Local News

Edgecombe Economy Making Swift Turn Around

Posted December 10, 1997 12:00 a.m. EST

— Just two years ago, it seemed like Edgecombe County couldn't convince companies to stay in business. Lately, that trend has reversed with company after company coming to the area.

Tracey Harper grew up in Edgecombe County. Thanks to new incoming businesses like an electronics plant, he can afford to stay.

"It's a good job," Harper explains. "It's a nice start. The company is brand new. It's a good place for a young person getting out of school to start."

The company that hired Harper just moved to town last year. It's part of an invasion of new businesses now turning around Edgecombe County's financial future.

Just two years ago, plant closings and mergers put thousands of people out of work. Now, new employers are moving in, attracted to available buildings and workers.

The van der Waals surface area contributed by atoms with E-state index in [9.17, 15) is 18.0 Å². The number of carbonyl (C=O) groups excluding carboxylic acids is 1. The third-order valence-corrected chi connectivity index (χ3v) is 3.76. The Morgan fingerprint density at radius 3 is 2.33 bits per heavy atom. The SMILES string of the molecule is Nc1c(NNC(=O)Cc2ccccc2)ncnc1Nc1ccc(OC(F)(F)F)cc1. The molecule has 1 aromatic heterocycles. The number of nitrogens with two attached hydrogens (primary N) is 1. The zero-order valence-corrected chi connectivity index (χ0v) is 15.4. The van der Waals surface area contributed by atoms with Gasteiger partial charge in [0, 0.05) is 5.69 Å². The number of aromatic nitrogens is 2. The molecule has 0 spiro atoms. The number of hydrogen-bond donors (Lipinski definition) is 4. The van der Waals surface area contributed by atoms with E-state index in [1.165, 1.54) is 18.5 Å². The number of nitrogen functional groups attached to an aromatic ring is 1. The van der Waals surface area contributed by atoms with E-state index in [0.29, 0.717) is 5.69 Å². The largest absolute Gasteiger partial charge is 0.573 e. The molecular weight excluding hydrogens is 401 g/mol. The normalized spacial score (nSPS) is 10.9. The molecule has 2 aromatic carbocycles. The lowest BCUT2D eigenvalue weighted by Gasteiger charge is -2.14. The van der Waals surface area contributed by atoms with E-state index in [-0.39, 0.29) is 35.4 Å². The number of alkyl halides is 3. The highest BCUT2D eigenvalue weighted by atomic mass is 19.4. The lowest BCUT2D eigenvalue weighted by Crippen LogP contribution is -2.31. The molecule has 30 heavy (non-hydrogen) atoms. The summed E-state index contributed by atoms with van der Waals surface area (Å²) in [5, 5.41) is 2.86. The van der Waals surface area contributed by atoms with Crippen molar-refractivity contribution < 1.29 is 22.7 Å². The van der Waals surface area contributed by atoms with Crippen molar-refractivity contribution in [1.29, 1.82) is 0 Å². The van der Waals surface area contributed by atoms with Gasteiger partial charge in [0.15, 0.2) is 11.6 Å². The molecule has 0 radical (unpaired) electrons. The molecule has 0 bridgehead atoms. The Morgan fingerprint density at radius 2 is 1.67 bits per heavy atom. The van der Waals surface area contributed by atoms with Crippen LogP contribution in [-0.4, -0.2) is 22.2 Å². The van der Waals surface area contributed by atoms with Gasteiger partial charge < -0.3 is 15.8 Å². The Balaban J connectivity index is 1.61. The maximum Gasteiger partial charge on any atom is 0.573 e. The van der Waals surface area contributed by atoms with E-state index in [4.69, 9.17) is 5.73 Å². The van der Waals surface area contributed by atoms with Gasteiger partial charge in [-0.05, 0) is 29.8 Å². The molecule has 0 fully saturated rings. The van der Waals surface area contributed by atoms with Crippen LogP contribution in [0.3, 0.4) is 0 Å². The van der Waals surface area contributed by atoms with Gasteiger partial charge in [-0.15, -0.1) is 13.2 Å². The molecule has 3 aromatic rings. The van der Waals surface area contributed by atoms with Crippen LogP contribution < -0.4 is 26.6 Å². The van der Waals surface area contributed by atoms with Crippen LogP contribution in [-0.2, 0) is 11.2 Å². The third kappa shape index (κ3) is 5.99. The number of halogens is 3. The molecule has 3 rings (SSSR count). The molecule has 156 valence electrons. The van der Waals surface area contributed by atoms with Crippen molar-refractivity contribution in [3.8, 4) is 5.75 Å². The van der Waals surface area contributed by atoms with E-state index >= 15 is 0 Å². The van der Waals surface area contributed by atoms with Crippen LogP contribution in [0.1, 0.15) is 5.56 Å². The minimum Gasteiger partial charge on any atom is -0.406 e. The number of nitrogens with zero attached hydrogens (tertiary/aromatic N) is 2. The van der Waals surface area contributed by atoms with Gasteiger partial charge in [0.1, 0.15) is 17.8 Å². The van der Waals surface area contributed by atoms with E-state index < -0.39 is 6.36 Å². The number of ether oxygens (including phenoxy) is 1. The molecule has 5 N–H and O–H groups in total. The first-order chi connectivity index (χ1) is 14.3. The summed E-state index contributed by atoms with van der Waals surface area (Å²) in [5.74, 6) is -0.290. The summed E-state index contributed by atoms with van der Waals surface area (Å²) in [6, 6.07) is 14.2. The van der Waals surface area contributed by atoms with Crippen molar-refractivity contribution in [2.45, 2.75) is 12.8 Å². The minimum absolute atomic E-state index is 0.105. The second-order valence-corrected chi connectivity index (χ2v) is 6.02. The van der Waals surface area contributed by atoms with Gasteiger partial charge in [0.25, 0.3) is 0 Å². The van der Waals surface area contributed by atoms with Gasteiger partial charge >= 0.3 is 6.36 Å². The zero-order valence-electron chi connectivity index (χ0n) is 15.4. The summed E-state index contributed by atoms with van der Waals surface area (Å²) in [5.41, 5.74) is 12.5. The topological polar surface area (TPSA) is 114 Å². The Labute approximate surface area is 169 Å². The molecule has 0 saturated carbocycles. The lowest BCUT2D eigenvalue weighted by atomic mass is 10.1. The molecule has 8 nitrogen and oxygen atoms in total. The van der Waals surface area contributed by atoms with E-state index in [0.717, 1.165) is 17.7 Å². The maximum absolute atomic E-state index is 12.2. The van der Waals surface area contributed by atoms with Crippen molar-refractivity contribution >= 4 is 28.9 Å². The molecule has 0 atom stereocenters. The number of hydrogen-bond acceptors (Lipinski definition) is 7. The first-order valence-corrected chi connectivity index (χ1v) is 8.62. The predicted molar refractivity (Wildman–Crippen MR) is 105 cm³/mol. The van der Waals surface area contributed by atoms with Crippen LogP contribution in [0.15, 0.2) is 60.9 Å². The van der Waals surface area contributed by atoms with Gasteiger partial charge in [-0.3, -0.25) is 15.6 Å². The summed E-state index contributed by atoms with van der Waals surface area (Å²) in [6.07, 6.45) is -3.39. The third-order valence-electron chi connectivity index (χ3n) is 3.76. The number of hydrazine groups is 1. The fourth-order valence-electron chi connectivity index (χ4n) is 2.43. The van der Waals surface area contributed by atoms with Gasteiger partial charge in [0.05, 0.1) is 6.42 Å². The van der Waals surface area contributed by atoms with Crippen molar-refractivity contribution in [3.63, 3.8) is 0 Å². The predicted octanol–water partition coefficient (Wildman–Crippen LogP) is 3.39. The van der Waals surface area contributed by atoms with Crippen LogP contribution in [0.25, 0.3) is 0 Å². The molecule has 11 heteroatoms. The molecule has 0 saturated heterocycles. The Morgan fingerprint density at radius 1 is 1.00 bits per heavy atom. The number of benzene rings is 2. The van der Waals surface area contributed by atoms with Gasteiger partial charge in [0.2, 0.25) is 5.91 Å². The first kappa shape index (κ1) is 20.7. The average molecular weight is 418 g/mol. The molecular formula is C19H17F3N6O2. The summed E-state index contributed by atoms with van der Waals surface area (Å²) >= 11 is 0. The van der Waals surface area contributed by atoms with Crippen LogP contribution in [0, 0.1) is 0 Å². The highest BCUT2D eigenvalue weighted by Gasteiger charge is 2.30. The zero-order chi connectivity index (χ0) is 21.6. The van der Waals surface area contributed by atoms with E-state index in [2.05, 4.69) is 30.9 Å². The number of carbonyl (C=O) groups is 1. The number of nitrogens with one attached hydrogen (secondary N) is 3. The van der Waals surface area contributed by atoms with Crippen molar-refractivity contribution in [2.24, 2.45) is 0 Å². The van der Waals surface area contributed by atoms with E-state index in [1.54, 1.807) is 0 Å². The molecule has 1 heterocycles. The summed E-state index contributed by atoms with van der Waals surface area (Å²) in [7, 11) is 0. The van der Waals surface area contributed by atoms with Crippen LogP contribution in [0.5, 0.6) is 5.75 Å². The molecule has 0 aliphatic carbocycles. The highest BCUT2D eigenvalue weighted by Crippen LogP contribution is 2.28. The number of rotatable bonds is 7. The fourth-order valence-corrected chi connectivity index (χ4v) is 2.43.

"When you're recruiting industry, unemployment becomes a positive," says Chairman Charlie Harrell of the Edgecombe Board of Commissioners, "and so that has gotten the attention of a lot of people. We've also had some available buildings and plant closings."

But, county leaders are quick to point out that aggressive marketing and tax incentives helped turn the tide so quickly.

"We now, for every job that's created in Edgecombe County, can offer a company a $12,500 dollar tax credit," says economic developer Oppie Jordan. "That's a tax now, not a giveaway."

The jobless rate is dropping slowly, but will decline more quickly as the new companies start to hire. Business leaders believe that as the economic climate improves, so will the quality of life around here.

"I do believe that's what it all boils down to," Jordan say, "believing in yourself. And they believe in themselves now, and we're not going to stop. We're going to keep going."

The number of new businesses should improve Edgecombe County's unemployment rate, which is the third worst in North Carolina at 7.8%. That's more than twice the unemployment rate for the entire state.

For the record, Swain County has the state's highest unemployment rate, while Orange County has the lowest at an amazing 1.4%.